Make an Impact with Your Support
Your donation helps preserve the Garden, fund our education programs, and remain accessible to the public. You help ensure the care and curation of the extraordinary plant collections and the ability to reach new audiences for decades to come. As a nonprofit charitable organization, we rely on the generous support of our community to keep the Garden going and growing.
Donor Profile: Gail Brekke
“Kids need to have opportunities like this,” said Gail Brekke about her motivation for funding field trips to the Ruth Bancroft Garden. As a longtime educator in the Mt. Diablo School District, where the Garden is located, she knew that enriching activities outside of school are important but not always equally available.
Gail was the principal at nearby Bancroft Elementary School for fourteen years and remembers the field trips in the early days that were sparked by Ruth’s daughter Kathy and her grandchildren, then kindergarteners at Bancroft Elementary. Kids from Bancroft Elementary would walk from school to the Garden and then up the Iris-lined driveway at the family residence and receive an exuberant welcome from Ruth.
With Gail’s generous support, third graders from Title I low-income schools in the Mt. Diablo school district are streaming into the Garden once again this spring and fall and free of charge, including bus transportation which is paid for by the donation.
Gail explains that for low-income schools in the area, the cost of bus expenses alone can prevent schoolchildren from participating in enriching outdoor experiences. She said every kid is “bananas” about field trips, and that in her day she would prep them in advance about exploring and learning in “a place where they grow things,” as the kids would refer to the Garden.
Under the leadership of Children’s Education Manager Marie Gelin, the third graders visiting today get a hands-on learning experience about biological adaptation and climate change. The field trip programs are aligned with California’s Next Generation Science Standards for Biological Evolution, Adaptation, and Ecosystem Diversity. The vast collection of climate-resilient plants makes the Garden a unique place for children to observe biological adaptations and various traits that allow these plants to thrive in arid habitats. Students engage in a plant detective scavenger hunt throughout the Garden and plant their own climate-resilient succulent to take home.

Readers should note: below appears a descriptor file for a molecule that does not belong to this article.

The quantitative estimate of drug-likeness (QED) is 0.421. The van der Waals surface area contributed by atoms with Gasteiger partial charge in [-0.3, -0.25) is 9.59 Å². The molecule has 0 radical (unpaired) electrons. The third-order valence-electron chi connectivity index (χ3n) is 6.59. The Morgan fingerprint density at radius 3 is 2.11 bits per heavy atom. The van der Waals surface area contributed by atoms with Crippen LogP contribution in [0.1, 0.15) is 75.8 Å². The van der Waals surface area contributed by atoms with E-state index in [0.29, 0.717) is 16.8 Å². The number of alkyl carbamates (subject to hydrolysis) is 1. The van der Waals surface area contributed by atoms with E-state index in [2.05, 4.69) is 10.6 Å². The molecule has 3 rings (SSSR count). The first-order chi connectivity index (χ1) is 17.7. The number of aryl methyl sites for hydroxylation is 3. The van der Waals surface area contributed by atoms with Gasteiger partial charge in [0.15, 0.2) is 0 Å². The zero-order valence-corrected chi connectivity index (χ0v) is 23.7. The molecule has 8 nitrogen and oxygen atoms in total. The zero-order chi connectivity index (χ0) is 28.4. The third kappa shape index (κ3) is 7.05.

Gail Brekke began teaching in the Mt. Diablo School District at Cambridge Elementary in the Monument corridor area of Concord, a school that appealed to her because the principal was a woman. She also liked being in a school where Spanish speaking students were located because of her working fluency in the language. After two years there, she traveled to South America to teach in Columbia where to her dismay she had to instruct in English because most students were from temporary expat families living and working in the area.
Gail returned to teach at both Willow Creek and Sequoia elementary schools before arriving as principal at Bancroft Elementary in 1988 and leading the school for fourteen years. Bancroft Elementary is notable not just because of the naming and location adjacent to the Garden, but because it draws students from both Walnut Creek and Concord and features a successful Spanish Immersion instructional program.
Gail is revered by former staff and students of Bancroft Elementary and is certainly cherished by the Ruth Bancroft Garden team for bringing inquisitive schoolchildren back into the Garden.
Ways We Support Our Community
The Ruth Bancroft Garden is a non-profit 501(c)(3) tax exempt organization, EIN 68-0310041. Our organization will not trade, share or sell a donor’s personal information with anyone else, nor send donor mailings on behalf of other organizations.